NACCHO Aboriginal Health and Prison System: New Ground breaking partnership for ACT Government and Winnunga having an ACCHO deliver health and wellbeing services to prison inmates

“ACT Corrective Services recognises that increasing Aboriginal led services within the Alexander Maconochie Centre (AMC) a minimum to maximum security prison is essential to maintaining cultural connection for Aboriginal detainees and improving overall wellbeing and safety.”

Speaking at the National Aboriginal Community Controlled Health Organisation (NACCHO) board meeting ACT Minister for Justice Shane Rattenbury announced that Winnunga Aboriginal Health and Community Services (AHCS) will move soon into full service delivery at the AMC

Photo above Minister with some of the new NACCHO Board December 2017 : Pic Oliver Tye

Julie Tongs pictured above with Shane Rattenbury and NACCHO CEO John Singer  

‘Importantly, Winnunga will continue to be a separate independent entity, but will work in partnership with the ACT Government to complement the services already provided by ACT Corrective Services and ACT Health to deliver better outcomes for Indigenous detainees.

It is ground breaking to have an Aboriginal community controlled and managed organisation delivering health and wellbeing services within its own model of care to inmates in prison in this capacity’ Ms Tongs said.

‘Winnunga delivering health and wellbeing services in the AMC and changing the way the system operates is the legacy of Steven Freeman, a young Aboriginal man who tragically died whilst in custody in the AMC in 2016

It is also ground breaking for our sector, so it needs to be given the recognition it deserves’

Julie Tongs, CEO of Winnunga Nimmityjah Aboriginal Health and Community Services (Winnunga AHCS) welcomed the announcement by Minister Shane Rattenbury

Winnunga has commenced enhanced support at the AMC focused on female detainees, and will move to full delivery of standalone health, social and emotional wellbeing services in the AMC in 2018.

The Independent Inquiry into the Treatment in Custody of Steven Freeman highlighted the need for improvements in a range of areas including cultural proficiency to more effectively manage the welfare of Aboriginal and Torres Strait Islander detainees.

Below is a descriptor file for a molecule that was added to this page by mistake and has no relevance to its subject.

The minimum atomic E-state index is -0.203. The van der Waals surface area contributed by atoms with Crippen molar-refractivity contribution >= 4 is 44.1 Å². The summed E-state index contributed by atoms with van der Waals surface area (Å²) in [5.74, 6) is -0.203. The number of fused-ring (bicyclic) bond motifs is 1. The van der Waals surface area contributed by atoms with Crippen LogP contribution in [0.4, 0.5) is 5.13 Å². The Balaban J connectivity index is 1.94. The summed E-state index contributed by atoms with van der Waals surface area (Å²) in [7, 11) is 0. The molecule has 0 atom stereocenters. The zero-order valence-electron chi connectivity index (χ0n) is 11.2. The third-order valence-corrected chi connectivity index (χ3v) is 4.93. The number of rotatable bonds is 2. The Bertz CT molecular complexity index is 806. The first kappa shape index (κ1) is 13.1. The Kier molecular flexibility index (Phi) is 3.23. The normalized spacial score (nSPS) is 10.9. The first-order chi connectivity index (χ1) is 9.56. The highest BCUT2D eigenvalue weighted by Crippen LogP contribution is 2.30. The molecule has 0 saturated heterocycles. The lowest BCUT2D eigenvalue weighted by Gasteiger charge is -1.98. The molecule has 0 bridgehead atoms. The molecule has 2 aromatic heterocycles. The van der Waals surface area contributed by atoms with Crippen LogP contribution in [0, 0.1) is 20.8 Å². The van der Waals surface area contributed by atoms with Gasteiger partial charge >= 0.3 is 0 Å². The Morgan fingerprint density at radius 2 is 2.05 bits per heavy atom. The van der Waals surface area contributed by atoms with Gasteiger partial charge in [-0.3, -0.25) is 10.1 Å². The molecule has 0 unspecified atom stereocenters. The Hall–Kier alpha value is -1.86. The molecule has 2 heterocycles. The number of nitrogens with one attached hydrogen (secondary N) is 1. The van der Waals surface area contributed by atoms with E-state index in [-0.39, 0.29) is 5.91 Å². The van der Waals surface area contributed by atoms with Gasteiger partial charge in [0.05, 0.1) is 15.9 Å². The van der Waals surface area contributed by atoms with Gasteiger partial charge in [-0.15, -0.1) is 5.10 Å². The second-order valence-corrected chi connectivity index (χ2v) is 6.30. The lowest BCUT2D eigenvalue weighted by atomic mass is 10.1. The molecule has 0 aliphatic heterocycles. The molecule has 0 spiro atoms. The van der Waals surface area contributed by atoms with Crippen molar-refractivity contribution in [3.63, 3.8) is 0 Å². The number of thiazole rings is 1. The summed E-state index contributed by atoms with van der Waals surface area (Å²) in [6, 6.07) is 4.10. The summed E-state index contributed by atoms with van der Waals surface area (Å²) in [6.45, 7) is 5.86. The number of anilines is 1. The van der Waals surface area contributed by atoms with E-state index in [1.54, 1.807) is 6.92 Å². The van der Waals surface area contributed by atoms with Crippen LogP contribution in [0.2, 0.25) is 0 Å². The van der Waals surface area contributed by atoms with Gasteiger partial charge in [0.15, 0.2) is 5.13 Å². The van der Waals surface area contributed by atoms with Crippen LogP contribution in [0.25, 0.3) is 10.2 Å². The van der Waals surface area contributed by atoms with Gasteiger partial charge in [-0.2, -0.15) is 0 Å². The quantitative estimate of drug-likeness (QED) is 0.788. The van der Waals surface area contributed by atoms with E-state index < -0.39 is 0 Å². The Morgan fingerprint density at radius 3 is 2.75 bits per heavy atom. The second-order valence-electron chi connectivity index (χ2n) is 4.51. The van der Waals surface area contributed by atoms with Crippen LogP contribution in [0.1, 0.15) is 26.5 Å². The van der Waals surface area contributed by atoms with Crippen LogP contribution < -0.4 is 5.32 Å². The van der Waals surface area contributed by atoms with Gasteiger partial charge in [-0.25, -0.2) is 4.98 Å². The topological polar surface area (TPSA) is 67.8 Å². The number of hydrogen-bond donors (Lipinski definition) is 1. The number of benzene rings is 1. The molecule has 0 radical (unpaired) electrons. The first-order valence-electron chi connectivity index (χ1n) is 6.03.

The ACT Government is working to develop a safer environment for all detainees, especially Aboriginal and Torres Strait Islander detainees.

Minister Rattenbury welcomed the involvement of Winnunga AHCS in the delivery of health services within its culturally appropriate model of care in the AMC.

To achieve this ACT Corrective Services and Justice Health have been working closely with Winnunga AHCS to enhance their presence in the AMC. Winnunga AHCS has begun delivering social and emotional wellbeing services to female detainees who choose to access Winnunga AHCS in the AMC.

Over time, all detainees will have the option to access Winnunga AHCS services.

Winnunga AHCS will over time deliver services to all inmates in the AMC who choose to access this option, however the services will be implemented through a staged process initially focussed on female detainees. This will help inform system changes as we operationalise the model of care within the AMC.

‘In 2018, we will expand our role to deliver GP and social and emotional wellbeing services to all detainees who choose to access Winnunga AHCS in the AMC, Monday to Friday, between the hours of 9am to 5pm’, Ms Tongs noted.

‘Winnunga does not want to be divisive in the AMC, we will be inclusive.

Obviously, there will be some issues particularly around – strong identity and connection to land, language and culture, and how the impact of colonisation and stolen Generations affects unresolved trauma, grief and loss that will be specific to Aboriginal people, however we will work with all inmates’, said Ms Tongs.